Last month, we predicted that romanticism will have a revival. However, we detailed a defining departure from the movement that resided in the 18th century. Where the Industrial Revolution saw promise in progress of the individual, the fourth revolution we find ourselves in today will be centred on humankind as a collective.
This was echoed in Yuval Noah Harari’s Homo Deus: A Brief History of Tomorrow. With this prediction in mind, it is interesting to note that since we published that post, ‘WEconomy: You Can Find Meaning, Make A Living, and Change the World’ by Craig Kielburger, Holly Branson and Marc Kielburger has been published on March 21st.
In light of this, we cast our minds to Peter Hesseldahl’s ‘We economy’ published in 2015. He made arguments that saw the rise of a collaborative economy, moving beyond industrial logic of communicating to people based on mass production. Instead, living in a world of social networks will mean that innovation will be driven by value creation.
In the ‘We-economy’, the world of work dramatically changes.
Within the last three years, we have documented the rise of ‘co-creation’, whereby brands engage with consumers through social media to nurture meaningful conversations surrounding product innovation and experiences. Simultaneously, the gig economy was pioneered.
By 2025, the world of work as we know it will have transformed drastically. With the prominence of consumer tribes such as digital nomads, 75% of the population will be freelancing. In the ‘We-economy’, the world of work dramatically changes. The concept of employees will be extinct. Instead, people will work collaboratively based on shared purpose to improve the world whilst driving profit.
Shared purpose is driving the future.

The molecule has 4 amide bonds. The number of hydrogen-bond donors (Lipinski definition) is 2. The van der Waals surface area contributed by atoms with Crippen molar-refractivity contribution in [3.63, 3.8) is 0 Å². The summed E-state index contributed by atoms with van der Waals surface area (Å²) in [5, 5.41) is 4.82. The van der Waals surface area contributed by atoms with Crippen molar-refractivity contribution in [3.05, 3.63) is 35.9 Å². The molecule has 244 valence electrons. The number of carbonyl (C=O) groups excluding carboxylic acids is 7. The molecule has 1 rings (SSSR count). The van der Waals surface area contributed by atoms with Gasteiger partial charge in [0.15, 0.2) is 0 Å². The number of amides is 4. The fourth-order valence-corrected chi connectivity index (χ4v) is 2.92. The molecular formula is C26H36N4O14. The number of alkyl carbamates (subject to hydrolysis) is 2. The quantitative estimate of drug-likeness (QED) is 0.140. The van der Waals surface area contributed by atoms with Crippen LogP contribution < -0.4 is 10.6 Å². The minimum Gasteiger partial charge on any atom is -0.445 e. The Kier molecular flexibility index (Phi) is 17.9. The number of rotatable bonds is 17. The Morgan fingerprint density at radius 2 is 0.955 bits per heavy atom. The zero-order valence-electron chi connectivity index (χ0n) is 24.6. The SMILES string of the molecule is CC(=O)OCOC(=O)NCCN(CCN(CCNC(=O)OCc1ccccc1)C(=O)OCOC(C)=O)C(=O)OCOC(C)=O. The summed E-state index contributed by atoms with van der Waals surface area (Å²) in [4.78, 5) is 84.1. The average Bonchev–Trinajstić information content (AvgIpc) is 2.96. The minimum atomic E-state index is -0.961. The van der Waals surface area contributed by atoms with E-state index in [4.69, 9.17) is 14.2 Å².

Over the last year we have been studying the rise of ‘do good brands’, largely driven by millennials entrepreneurs who seek to combine their motivation to foster positive social impact with business. Concurrently, we documented the rise of an aspirational elite who pride themselves on conscious consumerism reflecting ethical credentials irrespective of financial means.
So where else have we seen this collaborative trend manifest? Last year, at Cannes 2017 we saw “Atelier Samsung”. The initiative was a collaborative space that presented sessions and seminars that were interactive, highlighting that the power of creativity is rooted in mobile ecosystems. As intelligent machines are beginning to replace human cognitive power, the ability to collaborate will be the defining competitive attribute. The ability to solve problems is shifting from an individual work to an approach rooted in teamwork.
The end of 2017 brought us The Assemblage, a co-working, co-living and social space for freelancers, with a shared mission of collaborating to foster positive development for the future of humanity. The work space was dubbed by the New York Times as ‘Soho House, Enlightened’. Showcasing the rise of the ‘We-conomy’, The Assemblage welcomes the rise a new world defined by collective consciousness that is human focused.
Entering into an age of wonder, ideas and experiences are coming together to drive the future of innovation.
In this ‘We-economy’, foster ‘We-experiences’. Move beyond ‘individual’ brand moments with the consumer. How can your brand work with your consumer to collectively shape the world to be a better place.
Embrace interconnectivity and collective consciousness. Return to our articles on the rise of the unself and wonder to consider how ‘enlightenment’ is the new currency to connect with consumers.
Prepare for a post-employee world. How will your brand and retail experience respond to rapidly changing climate?
The gaming industry is growing in more than one way. Alongside gamers, it is spreading in to fashion, beauty and other retail experiences.
With increased awareness surrounding climate change, more people are seeking to buy more consciously, fuelling a rise in demand for second hand stores.